Bug 514262 - Seemingly random NIC enumeration in RHEL6
Seemingly random NIC enumeration in RHEL6
Status: CLOSED DUPLICATE of bug 450590
Product: Red Hat Enterprise Linux 6
Classification: Red Hat
Component: anaconda (Show other bugs)
All Linux
high Severity high
: rc
: ---
Assigned To: David Cantrell
Depends On:
  Show dependency treegraph
Reported: 2009-07-28 11:41 EDT by Gary Case
Modified: 2012-10-01 14:25 EDT (History)
3 users (show)

See Also:
Fixed In Version:
Doc Type: Bug Fix
Doc Text:
Story Points: ---
Clone Of:
Last Closed: 2010-01-22 20:28:13 EST
Type: ---
Regression: ---
Mount Type: ---
Documentation: ---
Verified Versions:
Category: ---
oVirt Team: ---
RHEL 7.3 requirements from Atomic Host:
Cloudforms Team: ---

Attachments (Terms of Use)
sosreport of system with eth0, eth4-7 (575.07 KB, application/x-bzip)
2009-07-28 11:51 EDT, Gary Case
no flags Details
udev and ifcfg-eth config files, captured post-install (864 bytes, application/x-gzip)
2009-07-28 16:01 EDT, Gary Case
no flags Details

  None (edit)
Description Gary Case 2009-07-28 11:41:54 EDT
Description of problem:
NICs are enumerated oddly in RHEL6. I'm using a Sun Ultra27 workstation to do my RHEL6 testing. When only the onboard NIC is present, it's assigned as eth0 and everything works fine. I installed a 4-port PCI NIC into the system to replicate a problem that Sun reported. When I brought the system back up, it detected the card's 4 ports as eth1-eth4 and behaved as expected. I then reinstalled the OS to check that behavior and now I have eth0 (onboard) and eth4-7 (PCI card). Where did 1-3 go?

Version-Release number of selected component (if applicable):

More to come, including a sosreport, momentarily.
Comment 1 RHEL Product and Program Management 2009-07-28 11:49:21 EDT
This request was evaluated by Red Hat Product Management for inclusion in a Red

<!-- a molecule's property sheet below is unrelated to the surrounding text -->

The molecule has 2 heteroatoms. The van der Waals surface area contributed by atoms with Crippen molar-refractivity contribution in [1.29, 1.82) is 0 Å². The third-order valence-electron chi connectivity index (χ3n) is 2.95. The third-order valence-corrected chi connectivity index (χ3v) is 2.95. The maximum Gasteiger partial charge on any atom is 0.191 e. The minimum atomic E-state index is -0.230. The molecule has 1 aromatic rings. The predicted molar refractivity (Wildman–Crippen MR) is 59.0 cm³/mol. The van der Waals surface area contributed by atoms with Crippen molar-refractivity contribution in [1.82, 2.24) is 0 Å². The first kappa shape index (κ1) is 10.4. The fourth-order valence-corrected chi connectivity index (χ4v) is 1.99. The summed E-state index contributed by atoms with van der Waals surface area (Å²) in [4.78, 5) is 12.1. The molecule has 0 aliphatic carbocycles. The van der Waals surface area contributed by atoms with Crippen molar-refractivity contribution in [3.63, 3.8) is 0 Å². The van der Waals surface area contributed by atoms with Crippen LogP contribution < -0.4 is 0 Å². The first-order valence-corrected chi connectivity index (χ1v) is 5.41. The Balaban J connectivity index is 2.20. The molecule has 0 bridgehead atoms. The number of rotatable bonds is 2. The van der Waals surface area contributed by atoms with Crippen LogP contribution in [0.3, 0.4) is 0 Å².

Hat Enterprise Linux major release.  Product Management has requested further
review of this request by Red Hat Engineering, for potential inclusion in a Red
Hat Enterprise Linux Major release.  This request is not yet committed for
Comment 2 Gary Case 2009-07-28 11:51:35 EDT
Created attachment 355429 [details]
sosreport of system with eth0, eth4-7
Comment 3 Bill Nottingham 2009-07-28 11:55:14 EDT
Original enumeration comes from anaconda.
Comment 4 Gary Case 2009-07-28 12:00:56 EDT
How reproducible:
Each boot post-install keeps the same unusual NIC ordering

Steps to Reproduce:
1. Install RHEL6 on a system with a 4-port NIC and an onboard NIC
2. Reboot after install
3. Observe the strange NIC ordering

Actual results:
Holes in NIC naming sequence

Expected results:
NICs enumerated in order

Additional info:
Comment 5 Gary Case 2009-07-28 12:01:39 EDT

I'll try a few more installs to see if anaconda keeps this same ordering.

Comment 6 Gary Case 2009-07-28 12:54:12 EDT
If I run ifconfig -a on the terminal during install, it shows eth0-eth4. After the reboot, I get eth0 and eth4-eth7.
Comment 7 Bill Nottingham 2009-07-28 13:22:12 EDT
What's the content of /etc/udev/rules.d/70-persistent-net.rules (and/or /etc/sysconfig/network-scripts/ifcf-g*) on the installed system

1) when anaconda finishes
2) after rebooting

Comment 8 Gary Case 2009-07-28 16:00:43 EDT
Okay. It looks like the ifcfg-* files are correct post-boot. They're called eth0-eth4 and their contents name them as eth0-eth4. It's the persistent net rules file and the output of NetworkManager that's wacky. I'm attaching a tarball with all the files.
Comment 9 Gary Case 2009-07-28 16:01:19 EDT
Created attachment 355460 [details]
udev and ifcfg-eth config files, captured post-install
Comment 10 Bill Nottingham 2009-07-28 16:08:41 EDT
SUBSYSTEM=="net", ACTION=="add", DRIVERS=="?*", ATTR{address}=="00:00:00:00:00:00", ATTR{type}=="1", KERNEL=="eth*", NAME="eth3"

Yeah, that's broken.
Comment 11 Dan Williams 2009-07-29 12:15:11 EDT
Let me know how it goes; some devices may not have MAC addresses until they are given one.  In this case, it's best to write udev rules to assign a MAC to the device based on other hardware attributes (like pci bus location, USB serial number, etc), if it doesn't have the capability to store its MAC address in NVRAM.  Thus the MAC address is available to NetworkManager and ifup/ifdown.
Comment 12 David Cantrell 2010-01-22 20:28:13 EST

*** This bug has been marked as a duplicate of bug 450590 ***
Comment 13 David Cantrell 2012-10-01 14:25:24 EDT
*** Bug 839313 has been marked as a duplicate of this bug. ***

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